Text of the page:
What is a GIS?. 1.2 Getting Started 1.2 Some Definitions of GIS 1.3 A Brief History of GIS 1.4 Sources of Information on GIS. Where Did GIS Come From?. GIS is built upon knowledge from geography, cartography, computer science and mathematics.
Download Policy: Content on the Website is provided to you AS IS for your information and personal use and may not be sold / licensed / shared on other websites without getting consent from its author.While downloading, if for some reason you are not able to download a presentation, the publisher may have deleted the file from their server.
"a powerful set of tools for storing and retrieving at will, transforming and displaying spatial data from the real world for a particular set of purposes"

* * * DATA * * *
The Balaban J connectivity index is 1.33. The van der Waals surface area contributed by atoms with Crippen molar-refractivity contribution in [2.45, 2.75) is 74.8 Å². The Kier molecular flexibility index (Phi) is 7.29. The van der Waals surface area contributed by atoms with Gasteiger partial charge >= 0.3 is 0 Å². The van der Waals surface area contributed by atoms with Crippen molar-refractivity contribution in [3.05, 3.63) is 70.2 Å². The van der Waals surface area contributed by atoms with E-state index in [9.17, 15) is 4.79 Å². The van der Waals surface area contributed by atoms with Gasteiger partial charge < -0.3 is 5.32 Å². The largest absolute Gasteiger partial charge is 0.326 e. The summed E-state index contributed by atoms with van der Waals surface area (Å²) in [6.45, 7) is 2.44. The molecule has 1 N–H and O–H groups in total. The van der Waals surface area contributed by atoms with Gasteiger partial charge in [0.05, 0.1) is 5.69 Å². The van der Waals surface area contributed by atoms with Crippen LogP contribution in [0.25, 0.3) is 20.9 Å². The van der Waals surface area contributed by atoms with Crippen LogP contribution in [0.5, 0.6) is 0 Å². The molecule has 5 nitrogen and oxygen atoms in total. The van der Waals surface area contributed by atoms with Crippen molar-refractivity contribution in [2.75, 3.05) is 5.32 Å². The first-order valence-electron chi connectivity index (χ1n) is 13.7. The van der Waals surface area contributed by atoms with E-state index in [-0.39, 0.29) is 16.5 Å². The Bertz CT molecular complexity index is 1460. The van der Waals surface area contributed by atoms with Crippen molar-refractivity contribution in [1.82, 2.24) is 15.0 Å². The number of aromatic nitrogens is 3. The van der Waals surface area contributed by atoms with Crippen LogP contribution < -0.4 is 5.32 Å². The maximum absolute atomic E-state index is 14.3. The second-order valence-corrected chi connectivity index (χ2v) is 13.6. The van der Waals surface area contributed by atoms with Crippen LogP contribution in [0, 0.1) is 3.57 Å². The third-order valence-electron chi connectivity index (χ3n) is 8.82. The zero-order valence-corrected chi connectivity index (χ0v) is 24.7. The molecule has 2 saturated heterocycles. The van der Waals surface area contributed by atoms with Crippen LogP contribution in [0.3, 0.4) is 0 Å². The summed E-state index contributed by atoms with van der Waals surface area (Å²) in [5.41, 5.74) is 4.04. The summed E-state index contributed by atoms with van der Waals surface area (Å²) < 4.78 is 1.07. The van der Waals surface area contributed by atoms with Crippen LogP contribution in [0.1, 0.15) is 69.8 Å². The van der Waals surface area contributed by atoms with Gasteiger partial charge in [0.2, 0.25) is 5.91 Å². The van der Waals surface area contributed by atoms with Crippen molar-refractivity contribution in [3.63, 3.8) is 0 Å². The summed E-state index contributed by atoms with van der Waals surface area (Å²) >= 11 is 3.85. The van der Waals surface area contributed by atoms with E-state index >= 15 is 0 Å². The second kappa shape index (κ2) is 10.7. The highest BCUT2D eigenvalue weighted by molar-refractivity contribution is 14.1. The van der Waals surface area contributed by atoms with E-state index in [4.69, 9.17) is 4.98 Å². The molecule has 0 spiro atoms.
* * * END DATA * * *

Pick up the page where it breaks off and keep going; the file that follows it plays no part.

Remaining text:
(Burrough, 1986, p. 6).
"automated systems for the capture, storage, retrieval, analysis, and display of spatial data." (Clarke, 1995, p. 13).
"A geographic information system is a special case of information systems where the database consists of observations on spatially distributed features, activities or events, which are definable in space as points, lines, or areas. A geographic information system manipulates data about these points, lines, and areas to retrieve data for ad hoc queries and analyses" (Duecker, 1979, p 106).
"the generic issues that surround the use of GIS technology, impede its successful implementation, or emerge from an understanding of its potential capabilities."
“The growth of GIS has been a marketing phenomenon of amazing breadth and depth and will remain so for many years to come. Clearly, GIS will integrate its way into our everyday life to such an extent that it will soon be impossible to imagine how we functioned before”
GIS’s Roots in Cartography